This one’s a Must-see!

Leonardo DiCaprio as Howard Hughes.

Delicate; a film of great looks.

There was once a man who went by the name Howard Hughes. A man of power and wealth, both an aviation pioneer and a Hollywood filmmaker. A man with charm and smarts but also a phobia of getting even slightly dirty. This is his story.

The Aviator is a marvelous 2004 bio-pic by Martin Scorsese, telling us of the life of Howard Hughes, who is portrayed with greatness and dexterity by Leonardo DiCaprio, who is one of many great actors within the film’s cast. It is as brilliantly acted as it is directed and Scorsese is a man who ought to be proud of his work once again.

The film opens with a somewhat puzzling scene where a very young Howard Hughes is being bathed by his mother, who informs him that he isn’t safe. This intro foreshadows later scenes in which Hughes tries hard to keep perfectly clean, due to his Obsessive–compulsive disorder. We then join an older Hughes in California , 1927 as he is putting a large amount of his inherented fortune into his film Hell’s Angels. He wants it to be shot to look realistic and perfect. It means hard work but the film becomes a hit upon its release even though Hughes is moderately satisfied. He gets to create more complicated projects, though.

Hughes passion for airplaes and aviation remains strong throughout the story and he even invents certain aircrafts himself – I trust we’re all familiar with The Hercules? When flying one of them, in what becomes an extremely horrifying scene, he crashes into a suburban house and nearly burns inside the wreckage. It is after this horrible accident that many things start to go wrong in his life and he goes as far as to isolate himself from the world.

Juan Trippe (Baldwin) discussing Hughes’ recent self-imprisonment with Dietrich (Rielly).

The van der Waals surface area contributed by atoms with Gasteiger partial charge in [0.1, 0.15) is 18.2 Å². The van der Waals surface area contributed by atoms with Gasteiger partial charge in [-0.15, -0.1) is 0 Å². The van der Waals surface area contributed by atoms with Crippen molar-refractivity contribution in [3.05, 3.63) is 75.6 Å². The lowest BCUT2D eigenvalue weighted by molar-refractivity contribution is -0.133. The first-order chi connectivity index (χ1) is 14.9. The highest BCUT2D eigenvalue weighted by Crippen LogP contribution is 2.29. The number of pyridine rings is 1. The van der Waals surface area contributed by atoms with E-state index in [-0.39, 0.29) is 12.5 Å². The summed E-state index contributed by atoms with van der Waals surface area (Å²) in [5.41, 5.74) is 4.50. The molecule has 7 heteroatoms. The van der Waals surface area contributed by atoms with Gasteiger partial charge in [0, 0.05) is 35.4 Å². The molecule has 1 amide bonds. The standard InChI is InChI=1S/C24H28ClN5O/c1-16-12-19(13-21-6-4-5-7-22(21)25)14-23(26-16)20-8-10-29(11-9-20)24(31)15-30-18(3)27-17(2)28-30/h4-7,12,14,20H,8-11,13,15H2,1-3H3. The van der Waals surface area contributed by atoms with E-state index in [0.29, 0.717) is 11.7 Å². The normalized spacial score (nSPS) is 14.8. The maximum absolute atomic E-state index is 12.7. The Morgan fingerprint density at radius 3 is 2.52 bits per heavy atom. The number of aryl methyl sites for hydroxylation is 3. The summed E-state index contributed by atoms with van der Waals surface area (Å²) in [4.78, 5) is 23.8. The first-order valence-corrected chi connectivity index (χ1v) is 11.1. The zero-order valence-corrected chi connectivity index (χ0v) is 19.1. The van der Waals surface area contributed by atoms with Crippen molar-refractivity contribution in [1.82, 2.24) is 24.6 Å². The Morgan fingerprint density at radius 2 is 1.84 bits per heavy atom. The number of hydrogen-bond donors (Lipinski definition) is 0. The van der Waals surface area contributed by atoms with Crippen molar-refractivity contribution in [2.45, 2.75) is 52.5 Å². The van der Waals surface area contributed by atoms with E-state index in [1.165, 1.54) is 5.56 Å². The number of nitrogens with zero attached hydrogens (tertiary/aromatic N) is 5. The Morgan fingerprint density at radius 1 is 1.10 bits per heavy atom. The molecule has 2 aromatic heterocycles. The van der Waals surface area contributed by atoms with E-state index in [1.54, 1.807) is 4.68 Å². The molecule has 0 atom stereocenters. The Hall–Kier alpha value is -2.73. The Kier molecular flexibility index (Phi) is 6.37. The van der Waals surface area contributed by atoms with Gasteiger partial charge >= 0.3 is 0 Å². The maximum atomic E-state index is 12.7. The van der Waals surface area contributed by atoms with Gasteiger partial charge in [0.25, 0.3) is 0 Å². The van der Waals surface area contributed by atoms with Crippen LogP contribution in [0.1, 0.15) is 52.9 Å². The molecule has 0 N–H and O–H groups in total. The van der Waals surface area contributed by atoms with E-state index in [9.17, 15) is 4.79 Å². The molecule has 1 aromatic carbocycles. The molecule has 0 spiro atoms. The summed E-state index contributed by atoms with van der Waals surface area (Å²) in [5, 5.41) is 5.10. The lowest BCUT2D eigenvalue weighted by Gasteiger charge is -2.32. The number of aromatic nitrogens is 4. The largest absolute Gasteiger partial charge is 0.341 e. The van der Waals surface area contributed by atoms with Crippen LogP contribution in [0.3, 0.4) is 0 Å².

The film also explores Hughes’ love life. He hooks up first with Hollywood actress Kate Hepburn (Cate Blanchett), then one of his hired actresses named Faith Domergue (Kelli Garner) and then another actress named Ava Gardner (Kate Beckinsale). He ends up on bad terms with all of them at some point. Poor fella.

What I believe I adored most about The Aviator was the rich and enormous cast of characters, each played by an actor doing an immensely great job. We’ve got John C. Reilly as Noah Dietrich, Alec Baldwin as Juan Trippe, Ian Holm as Professor Fitz, Danny Huston as Jack Frye, Adam Scott as Johnny, Matt Ross as Glen Odekirk, Alan Alda as Senator Brewster and Jude Law as Errol Flynn. The film even has time for cameos by Willem Dafoe, Gwen Stefani and Brent Spiner.

And the actors all do great, certainly. In all honesty I hardly recognized Cate Blanchett and Jude Law when they first appeared, though I was at certain times bothered by Blanchett’s accent, which sounded like a Southern lady trying to sound sort of British. Perhaps this is what the real Hepburn sounded like and there’s a gag I’m failing to spot? I do know she’s got the right looks, though, as does Beckinsale, but DiCaprio doesn’t look that much like Howard Hughes, which, on the other, hand matters very little as the rest of his performace is magnificent. The Aviator is furthermore a well-shot film, particularly the lovely scenes in the air.

I am still young and I must admit that I haven’t yet explored the films of Martin Scorsese, despite my knowledge of what a brilliant filmmaker he is. This is one of my first Scorsese-films and it is far from my last.

The Aviator is a fine and enthralling film, sometimes touching, sometimes mightily unsettling, telling us of the life and times of a great man, with a great cast, great cinematography and a great director to make it all happen. Sure, Hughes tended to be bit of a jerk at times, but one eventually learns to feel sympathy for him. At 168 minutes, it is a rather long film, hence why I advise you to see it when you have alot of time on your hands. Fly safely.

EDIT: A typo on my part made it look like I thought the film was “well-shit” rather than “well-shot”. Thank you dad for pointing it out and making me laugh a bit.

5/5 whatever.